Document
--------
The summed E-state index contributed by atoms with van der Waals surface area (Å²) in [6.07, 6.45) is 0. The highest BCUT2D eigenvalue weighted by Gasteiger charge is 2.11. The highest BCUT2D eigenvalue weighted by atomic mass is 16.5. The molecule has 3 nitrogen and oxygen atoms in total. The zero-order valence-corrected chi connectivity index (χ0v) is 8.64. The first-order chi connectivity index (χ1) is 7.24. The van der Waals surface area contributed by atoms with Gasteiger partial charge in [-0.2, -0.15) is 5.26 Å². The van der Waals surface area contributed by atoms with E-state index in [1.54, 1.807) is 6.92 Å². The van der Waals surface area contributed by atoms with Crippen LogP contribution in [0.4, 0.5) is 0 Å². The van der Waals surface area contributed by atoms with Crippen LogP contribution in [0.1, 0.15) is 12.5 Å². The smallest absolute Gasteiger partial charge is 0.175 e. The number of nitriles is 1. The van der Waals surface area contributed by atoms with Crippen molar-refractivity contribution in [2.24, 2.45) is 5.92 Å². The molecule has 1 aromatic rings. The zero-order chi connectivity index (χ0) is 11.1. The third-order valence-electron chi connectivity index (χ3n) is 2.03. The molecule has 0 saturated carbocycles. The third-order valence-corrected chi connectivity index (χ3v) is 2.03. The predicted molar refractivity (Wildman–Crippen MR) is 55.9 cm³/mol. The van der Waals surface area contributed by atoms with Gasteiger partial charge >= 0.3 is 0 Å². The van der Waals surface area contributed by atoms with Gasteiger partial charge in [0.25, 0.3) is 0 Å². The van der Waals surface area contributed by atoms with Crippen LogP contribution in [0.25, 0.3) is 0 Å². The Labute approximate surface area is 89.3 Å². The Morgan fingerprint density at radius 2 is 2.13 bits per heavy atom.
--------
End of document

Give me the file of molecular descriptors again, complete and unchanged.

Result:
The summed E-state index contributed by atoms with van der Waals surface area (Å²) in [6.07, 6.45) is 0. The highest BCUT2D eigenvalue weighted by Gasteiger charge is 2.11. The highest BCUT2D eigenvalue weighted by atomic mass is 16.5. The molecule has 3 nitrogen and oxygen atoms in total. The zero-order valence-corrected chi connectivity index (χ0v) is 8.64. The first-order chi connectivity index (χ1) is 7.24. The van der Waals surface area contributed by atoms with Gasteiger partial charge in [-0.2, -0.15) is 5.26 Å². The van der Waals surface area contributed by atoms with E-state index in [1.54, 1.807) is 6.92 Å². The van der Waals surface area contributed by atoms with Crippen LogP contribution in [0.4, 0.5) is 0 Å². The van der Waals surface area contributed by atoms with Crippen LogP contribution in [0.1, 0.15) is 12.5 Å². The smallest absolute Gasteiger partial charge is 0.175 e. The number of nitriles is 1. The van der Waals surface area contributed by atoms with Crippen molar-refractivity contribution in [2.24, 2.45) is 5.92 Å². The molecule has 1 aromatic rings. The zero-order chi connectivity index (χ0) is 11.1. The third-order valence-electron chi connectivity index (χ3n) is 2.03. The molecule has 0 saturated carbocycles. The third-order valence-corrected chi connectivity index (χ3v) is 2.03. The predicted molar refractivity (Wildman–Crippen MR) is 55.9 cm³/mol. The van der Waals surface area contributed by atoms with Gasteiger partial charge >= 0.3 is 0 Å². The van der Waals surface area contributed by atoms with Gasteiger partial charge in [0.25, 0.3) is 0 Å². The van der Waals surface area contributed by atoms with Crippen LogP contribution in [0.25, 0.3) is 0 Å². The Labute approximate surface area is 89.3 Å². The Morgan fingerprint density at radius 2 is 2.13 bits per heavy atom.